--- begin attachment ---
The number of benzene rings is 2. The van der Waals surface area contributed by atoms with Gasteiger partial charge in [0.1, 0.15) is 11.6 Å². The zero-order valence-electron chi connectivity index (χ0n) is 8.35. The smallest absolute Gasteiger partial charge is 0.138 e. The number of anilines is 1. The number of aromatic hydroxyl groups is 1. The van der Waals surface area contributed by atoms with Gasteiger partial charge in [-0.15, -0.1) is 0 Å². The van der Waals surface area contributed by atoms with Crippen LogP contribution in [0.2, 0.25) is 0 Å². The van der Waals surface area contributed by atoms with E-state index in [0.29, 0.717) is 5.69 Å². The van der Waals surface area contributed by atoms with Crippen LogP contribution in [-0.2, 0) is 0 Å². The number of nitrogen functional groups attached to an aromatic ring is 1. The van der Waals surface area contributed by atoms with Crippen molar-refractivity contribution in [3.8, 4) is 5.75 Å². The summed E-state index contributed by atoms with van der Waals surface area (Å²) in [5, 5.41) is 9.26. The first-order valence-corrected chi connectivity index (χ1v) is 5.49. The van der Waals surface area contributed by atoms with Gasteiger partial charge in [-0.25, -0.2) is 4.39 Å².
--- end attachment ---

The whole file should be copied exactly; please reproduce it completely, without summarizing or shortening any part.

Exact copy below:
The number of benzene rings is 2. The van der Waals surface area contributed by atoms with Gasteiger partial charge in [0.1, 0.15) is 11.6 Å². The zero-order valence-electron chi connectivity index (χ0n) is 8.35. The smallest absolute Gasteiger partial charge is 0.138 e. The number of anilines is 1. The number of aromatic hydroxyl groups is 1. The van der Waals surface area contributed by atoms with Gasteiger partial charge in [-0.15, -0.1) is 0 Å². The van der Waals surface area contributed by atoms with Crippen LogP contribution in [0.2, 0.25) is 0 Å². The van der Waals surface area contributed by atoms with E-state index in [0.29, 0.717) is 5.69 Å². The van der Waals surface area contributed by atoms with Crippen LogP contribution in [-0.2, 0) is 0 Å². The number of nitrogen functional groups attached to an aromatic ring is 1. The van der Waals surface area contributed by atoms with Crippen molar-refractivity contribution in [3.8, 4) is 5.75 Å². The summed E-state index contributed by atoms with van der Waals surface area (Å²) in [5, 5.41) is 9.26. The first-order valence-corrected chi connectivity index (χ1v) is 5.49. The van der Waals surface area contributed by atoms with Gasteiger partial charge in [-0.25, -0.2) is 4.39 Å².